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10 Things To Avoid During Virtual Consulting

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April 29, 2022
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5 minutes
Lynn's diverse perspectives on business stem from her extensive experience as a management consultant - her role as a beloved wife, mother and grandmother adds further depth to her insights.

Virtual consulting has become commonplace as a means of communication with clients.

However, we’ve moved beyond adapting to remote work and figuring out how the technologies work. Now, if you’re consulting online, there will be an expectation of professionalism and technical expertise.

Communication expertise is paramount, as the rules and dynamics for virtual communication are not the same as for the real world. The consequence for getting them wrong is a breakdown in trust - which can be catastrophic if you are consulting online.

So what are the pitfalls of virtual consulting, and what should consultants avoid at all costs?

The problem with virtual communication with clients

Communication has both explicit and implicit content.

The implicit content in face-to-face communication comes from a whole set of verbal and nonverbal cues. The emotions we express through body language, a smile, a touch of a hand, or a look of concern, provide context to the message. They are an unconscious form of feedback and an expression of empathy.

Unfortunately, in virtual consulting, your client does not feel these emotions. When implicit feedback is removed, there is a strong likelihood of misunderstanding and a breakdown of trust.

Trust is central to consulting. Without it, consulting is almost impossible. As Warren Bennis says, "Trust is the lubrication that makes it possible for organizations to work."

Trust can be fragile when all you have is virtual communication with clients. Even small mistakes and misunderstandings can lead to permanent trust breakdowns.

It is much easier to thrash out issues, apologize for mistakes, and move forward in a face-to-face environment.

"When the trust account is high, communication is easy, instant, and effective." -Stephen R. Covey, author of The 7 Habits of Highly Effective People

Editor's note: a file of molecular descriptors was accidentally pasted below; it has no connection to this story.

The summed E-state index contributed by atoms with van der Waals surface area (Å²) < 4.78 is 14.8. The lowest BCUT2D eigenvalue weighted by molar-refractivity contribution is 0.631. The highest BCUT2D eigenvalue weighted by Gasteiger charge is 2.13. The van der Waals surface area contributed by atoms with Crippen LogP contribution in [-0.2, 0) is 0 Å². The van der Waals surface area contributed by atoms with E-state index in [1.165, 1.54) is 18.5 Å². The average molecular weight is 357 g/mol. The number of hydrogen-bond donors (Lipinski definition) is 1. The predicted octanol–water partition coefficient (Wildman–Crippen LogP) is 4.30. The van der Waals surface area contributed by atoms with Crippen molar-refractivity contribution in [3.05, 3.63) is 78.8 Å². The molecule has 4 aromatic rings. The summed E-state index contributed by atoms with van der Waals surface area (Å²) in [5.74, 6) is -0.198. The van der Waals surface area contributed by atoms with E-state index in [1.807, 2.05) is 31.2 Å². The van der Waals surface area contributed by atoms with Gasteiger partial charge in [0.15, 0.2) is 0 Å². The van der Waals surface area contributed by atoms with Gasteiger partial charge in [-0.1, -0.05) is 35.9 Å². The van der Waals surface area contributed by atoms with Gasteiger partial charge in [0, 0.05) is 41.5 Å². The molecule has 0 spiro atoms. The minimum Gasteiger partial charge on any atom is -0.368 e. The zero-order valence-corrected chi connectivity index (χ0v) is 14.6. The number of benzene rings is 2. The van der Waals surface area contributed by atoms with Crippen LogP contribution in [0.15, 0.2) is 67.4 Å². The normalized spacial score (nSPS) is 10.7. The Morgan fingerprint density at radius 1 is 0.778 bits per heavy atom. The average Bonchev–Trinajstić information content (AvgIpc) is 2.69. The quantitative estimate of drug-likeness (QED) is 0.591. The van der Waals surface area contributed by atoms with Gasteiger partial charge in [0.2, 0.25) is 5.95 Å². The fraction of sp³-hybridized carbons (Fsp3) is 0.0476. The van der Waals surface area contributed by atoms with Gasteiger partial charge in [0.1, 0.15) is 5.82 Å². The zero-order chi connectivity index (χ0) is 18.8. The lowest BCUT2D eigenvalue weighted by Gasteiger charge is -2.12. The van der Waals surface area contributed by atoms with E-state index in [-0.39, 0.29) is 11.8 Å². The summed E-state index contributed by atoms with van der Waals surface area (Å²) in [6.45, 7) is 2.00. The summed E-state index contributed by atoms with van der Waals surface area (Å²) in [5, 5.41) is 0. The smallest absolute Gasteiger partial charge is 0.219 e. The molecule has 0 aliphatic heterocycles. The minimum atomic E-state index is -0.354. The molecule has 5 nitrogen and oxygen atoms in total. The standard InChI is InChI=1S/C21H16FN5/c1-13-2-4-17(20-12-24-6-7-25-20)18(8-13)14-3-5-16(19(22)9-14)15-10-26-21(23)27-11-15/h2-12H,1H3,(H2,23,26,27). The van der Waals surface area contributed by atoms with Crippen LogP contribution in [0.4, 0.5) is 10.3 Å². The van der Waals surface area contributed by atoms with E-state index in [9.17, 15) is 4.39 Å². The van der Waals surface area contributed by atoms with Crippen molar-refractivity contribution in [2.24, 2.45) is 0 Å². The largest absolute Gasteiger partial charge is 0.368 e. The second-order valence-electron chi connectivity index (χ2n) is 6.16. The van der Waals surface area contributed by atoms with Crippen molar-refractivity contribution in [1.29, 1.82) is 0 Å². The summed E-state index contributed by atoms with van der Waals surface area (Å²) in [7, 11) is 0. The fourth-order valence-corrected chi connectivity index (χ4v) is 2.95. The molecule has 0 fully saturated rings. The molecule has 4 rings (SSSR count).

Establishing trust and professionalism

In the absence of implicit cues, consultants should be very deliberate about the image they are projecting and the messages they are sharing.

In the following, some things to avoid:

#1. Looking At The Face On The Screen

Video calls are more effective than phone calls or emails for building trust.

However, remember to look at the camera to look clients straight in the eye during virtual consulting. Your webcam acts as the other person’s eyes, not the image on the screen.

It might be worth investing in a teleprompter. If you have your webcam behind a teleprompter and you project the client’s image onto the glass, you can be looking at the image and the camera at the same time. This creates a much better experience for the client.

#2. Being a Talking Head

Try widening the webcam view. If your clients can see your hands, they will also see more body language and we often use our hands to explain a point. You will seem more human and believable.

#3: Avoid Distractions

Regardless of how attractive your home may be, it can distract clients. You don’t want them reading the titles on your bookshelf or figuring out whether your office is your bedroom.

Zoom and Teams have some more neutral backdrops, or you can try companies such as Anyvoo and backdropexpress.

Children and pets can sometimes be forgiven but certainly don’t add to your professional image. This is especially true if you work remotely, but your client is on-site.

Just as in a face-to-face meeting, turn off your mobile phone and resist the temptation to check messages and emails.

#4: Fumbling the Technology